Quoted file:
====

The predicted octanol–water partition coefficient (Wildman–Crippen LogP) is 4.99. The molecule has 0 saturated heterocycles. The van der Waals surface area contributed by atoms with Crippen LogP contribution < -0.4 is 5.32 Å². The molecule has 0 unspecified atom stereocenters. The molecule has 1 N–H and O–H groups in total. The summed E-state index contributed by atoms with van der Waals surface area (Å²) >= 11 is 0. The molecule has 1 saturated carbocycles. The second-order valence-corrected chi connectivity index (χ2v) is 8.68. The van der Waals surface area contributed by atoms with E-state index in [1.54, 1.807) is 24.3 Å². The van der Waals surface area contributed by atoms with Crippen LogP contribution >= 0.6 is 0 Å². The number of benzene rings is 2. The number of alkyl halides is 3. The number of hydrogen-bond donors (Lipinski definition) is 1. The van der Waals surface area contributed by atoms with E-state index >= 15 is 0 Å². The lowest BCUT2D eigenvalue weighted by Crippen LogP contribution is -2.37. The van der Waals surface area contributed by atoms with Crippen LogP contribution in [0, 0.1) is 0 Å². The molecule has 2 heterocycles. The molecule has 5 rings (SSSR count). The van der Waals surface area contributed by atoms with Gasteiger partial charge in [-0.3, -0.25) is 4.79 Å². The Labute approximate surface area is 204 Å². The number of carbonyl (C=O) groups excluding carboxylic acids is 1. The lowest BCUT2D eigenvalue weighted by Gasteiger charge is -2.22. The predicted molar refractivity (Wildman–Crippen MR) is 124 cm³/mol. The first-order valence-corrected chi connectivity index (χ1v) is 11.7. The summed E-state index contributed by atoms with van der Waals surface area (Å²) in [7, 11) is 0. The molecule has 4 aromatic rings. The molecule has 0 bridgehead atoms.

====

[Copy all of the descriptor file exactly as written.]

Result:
The predicted octanol–water partition coefficient (Wildman–Crippen LogP) is 4.99. The molecule has 0 saturated heterocycles. The van der Waals surface area contributed by atoms with Crippen LogP contribution < -0.4 is 5.32 Å². The molecule has 0 unspecified atom stereocenters. The molecule has 1 N–H and O–H groups in total. The summed E-state index contributed by atoms with van der Waals surface area (Å²) >= 11 is 0. The molecule has 1 saturated carbocycles. The second-order valence-corrected chi connectivity index (χ2v) is 8.68. The van der Waals surface area contributed by atoms with E-state index in [1.54, 1.807) is 24.3 Å². The van der Waals surface area contributed by atoms with Crippen LogP contribution >= 0.6 is 0 Å². The number of benzene rings is 2. The number of alkyl halides is 3. The number of hydrogen-bond donors (Lipinski definition) is 1. The van der Waals surface area contributed by atoms with E-state index >= 15 is 0 Å². The lowest BCUT2D eigenvalue weighted by Crippen LogP contribution is -2.37. The van der Waals surface area contributed by atoms with Crippen LogP contribution in [0, 0.1) is 0 Å². The molecule has 2 heterocycles. The molecule has 5 rings (SSSR count). The van der Waals surface area contributed by atoms with Gasteiger partial charge in [-0.3, -0.25) is 4.79 Å². The Labute approximate surface area is 204 Å². The number of carbonyl (C=O) groups excluding carboxylic acids is 1. The lowest BCUT2D eigenvalue weighted by Gasteiger charge is -2.22. The predicted molar refractivity (Wildman–Crippen MR) is 124 cm³/mol. The first-order valence-corrected chi connectivity index (χ1v) is 11.7. The summed E-state index contributed by atoms with van der Waals surface area (Å²) in [7, 11) is 0. The molecule has 4 aromatic rings. The molecule has 0 bridgehead atoms.